Writing Retrowave in Angular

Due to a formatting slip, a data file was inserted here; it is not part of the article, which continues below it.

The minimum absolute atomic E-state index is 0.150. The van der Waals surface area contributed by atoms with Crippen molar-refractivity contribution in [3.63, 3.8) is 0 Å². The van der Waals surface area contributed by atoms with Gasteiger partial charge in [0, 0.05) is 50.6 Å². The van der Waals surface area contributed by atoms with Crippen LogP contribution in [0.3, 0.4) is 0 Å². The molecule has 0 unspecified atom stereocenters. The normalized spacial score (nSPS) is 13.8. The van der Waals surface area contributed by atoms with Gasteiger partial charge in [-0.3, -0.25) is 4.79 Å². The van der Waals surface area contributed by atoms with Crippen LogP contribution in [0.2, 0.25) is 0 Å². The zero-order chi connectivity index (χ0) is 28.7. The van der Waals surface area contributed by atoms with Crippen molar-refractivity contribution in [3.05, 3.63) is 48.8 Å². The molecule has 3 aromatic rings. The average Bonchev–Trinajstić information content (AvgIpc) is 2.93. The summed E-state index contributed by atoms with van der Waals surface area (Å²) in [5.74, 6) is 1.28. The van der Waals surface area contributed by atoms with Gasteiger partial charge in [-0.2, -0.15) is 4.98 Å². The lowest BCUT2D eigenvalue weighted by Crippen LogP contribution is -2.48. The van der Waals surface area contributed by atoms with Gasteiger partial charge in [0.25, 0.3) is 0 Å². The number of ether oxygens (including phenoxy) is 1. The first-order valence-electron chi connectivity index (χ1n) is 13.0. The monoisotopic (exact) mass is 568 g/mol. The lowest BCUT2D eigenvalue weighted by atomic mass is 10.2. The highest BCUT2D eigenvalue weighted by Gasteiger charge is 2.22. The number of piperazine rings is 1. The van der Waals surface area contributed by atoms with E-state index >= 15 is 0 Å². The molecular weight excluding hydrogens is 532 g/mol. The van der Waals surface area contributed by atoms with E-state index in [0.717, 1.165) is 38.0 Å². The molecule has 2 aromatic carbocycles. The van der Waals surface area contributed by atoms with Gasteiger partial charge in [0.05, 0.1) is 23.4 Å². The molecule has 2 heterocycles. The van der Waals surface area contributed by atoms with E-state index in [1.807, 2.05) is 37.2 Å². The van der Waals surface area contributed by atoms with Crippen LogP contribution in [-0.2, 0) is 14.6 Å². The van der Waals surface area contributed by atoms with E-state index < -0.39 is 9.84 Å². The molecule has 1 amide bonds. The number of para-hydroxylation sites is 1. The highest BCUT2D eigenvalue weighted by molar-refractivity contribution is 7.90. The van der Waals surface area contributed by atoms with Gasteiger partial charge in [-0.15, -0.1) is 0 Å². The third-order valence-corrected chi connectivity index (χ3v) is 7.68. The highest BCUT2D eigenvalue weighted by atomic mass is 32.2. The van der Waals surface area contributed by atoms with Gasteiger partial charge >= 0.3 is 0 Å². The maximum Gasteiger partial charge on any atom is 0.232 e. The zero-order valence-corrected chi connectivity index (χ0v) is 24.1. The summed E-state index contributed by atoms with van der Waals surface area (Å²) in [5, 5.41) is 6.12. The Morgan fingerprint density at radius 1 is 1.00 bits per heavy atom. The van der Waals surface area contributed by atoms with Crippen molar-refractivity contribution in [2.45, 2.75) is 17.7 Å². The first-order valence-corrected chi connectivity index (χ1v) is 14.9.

Web Audio API has been around for a while now and there are lots of great articles about it. So I will not go into details regarding the API. What I will tell you is Web Audio can be Angular's best friend if you introduce it well. So let's do this.In Web Audio API you create a graph of audio nodes that process the sound passing through them. They can change volume, introduce delay or distort the signal. Browsers have special AudioNodes with various parameters to handle this. Initially, one would create them with factory functions of AudioContext : But since then they became proper constructors which means you can extend them. This allows us to elegantly and declaratively use Web Audio API in Angular. Angular directives are classes and they can extend existing native classes. Typical feedback loop to create echo effect with Web Audio looks like this: We can see that vanilla code is purely imperative. We create objects, set parameters, manually assemble the graph using connect method. In the example above we use HTML audio tag. When user presses play he would hear echo on his audio file. We will replicate this case using directives. AudioContext will be delivered through Dependency Injection. Both GainNode and DelayNode have only one parameter each — gain and delay time. That is not just a number, it is an AudioParam . We will see what that means a bit later. To declaratively link our nodes into graph we will add AUDIO_NODE token. All our directives will provide it. Directives take closest node from DI and connect with it. We've also added exportAs — it allows us to grab node with template reference variables . Now we can build graph with template: We will end a branch and direct sound to the speakers with waAudioDestinationNode : To be able to create loops like in the echo example above Dependency Injection is not enough. We will make a special directive. It would allow us to pass node as input to connect to it: Both those directives extend GainNode which creates an extra node in the graph. It allows us to disconnect it in ngOnDestroy easily. We do not need to remember everything that is connected to our directive. We can just disconnect this from everything at once. The last directive we need to complete our example is a bit different. It's a source node and it's always at the top of our graph. We will put a directive on audio tag and it will turn it into MediaElementAudioSourceNode for us: Now let's create the echo example with our directives: There are lots of different nodes in Web Audio API but all of them can be implemented using similar approach. Two other important source nodes are OscillatorNode and AudioBufferSourceNode . Often we do not want to add anything into DOM. And there is no need to provide audio file controls to the user. In that case AudioBufferSourceNode is a better option than audio tag. Only inconvenience is — it works with AudioBuffer unlike audio tag which takes a link to an audio asset. We can create a service to mitigate that: Now we can create a directive that works both with AudioBuffer and audio asset URL: Audio nodes have a special kind of properties — AudioParam . For example gain in GainNode . That's why we used setter for it. Such property value can be automated. You can set it to change linearly, exponentially or even over an array of values in a given time. We need some sort of handler which would allow us to take care of this for all such inputs of our directives. Decorator is a good option for this case: Decorator would pass processing to a dedicated function: Strong types will not allow us to accidentally use it for a non-existent parameter. So what would AudioParamInput type look like? Besides number it would include an automation object: processAudioParam function translates those objects into native API commands. It's pretty boring so I will just describe the principle. If current value is 0 and we want it to linearly change to 1 in a second we would pass {value: 1, duration: 1, mode: ‘linear’} . For complex automation we would also need to support an array of such objects. We would typically pass an automation object with short duration instead of plane number . It prevents audible clicking artifacts when parameter changes abruptly. But it's not convenient to do it manually all the time. Let's create a pipe that would take target value, duration and optional mode as arguments: Besides, AudioParam can be automated by connecting an oscillator to it. Usually a frequency lower than 1 is used and it is called an LFO — Low Frequency Oscillator. It can create movement in sound. In example below it adds texture to otherwise static chords. It modulates frequency of a filter they pass through. To connect oscillator to a parameter we can use our waOutput directive. We can access node thanks to exportAs : Web Audio API can be used for different things. From real time processing of a voice for a podcast to math computations, Fourier transforms and more. Let's compose a short music piece using our directives: We will start with simple task — straight drum beat. To count beats we will create a stream and add it to DI: We have 4 beats per measure. Let's map our stream: Now it gives us true in the beginning and false in the middle of each bar. We would use it to play audio samples: Now let's add melody. We will use numbers to indicate notes where 69 means middle A note. Function that translates this number to frequency can be easily found on Wikipedia. Here's our tune: Our component will play right frequency for each note each beat: And inside its template we will have a real synthesizer! But first we need another pipe. It would automate volume with ADSR-envelope. That means "Attack, Decay, Sustain, Release" and here's how it looks: In our case we need for the sound to quickly start and then fade away. Pipe is rather simple: Now we will use it for our synth tune: Let's figure out what's going on here. We have two oscillators. First one is just a sine wave passed through ADSR pipe. Second one is same echo loop we've seen, except this time it passes through ConvolverNode . It creates room acoustics using impulse response. It's a big an interesting subject of its own, but it is outside this article's scope. All other tracks in our song are made similarly. Nodes are connected to each other, parameters are automated with LFOs or change smoothly via our pipes. I only went over a small portion of this subject, simplifying corner cases. We've made a complete conversion of Web Audio API into declarative Angular open-source library @ng-web-apis/audio . It covers all the nodes and features. This library is a part of a bigger project called Web APIs for Angular — an initiative with a goal of creating lightweight, high quality wrappers of native APIs for idiomatic use with Angular. So if you want to try, say, Payment Request API or play with your MIDI keyboard in browser — you are very welcome to browse all our releases so far .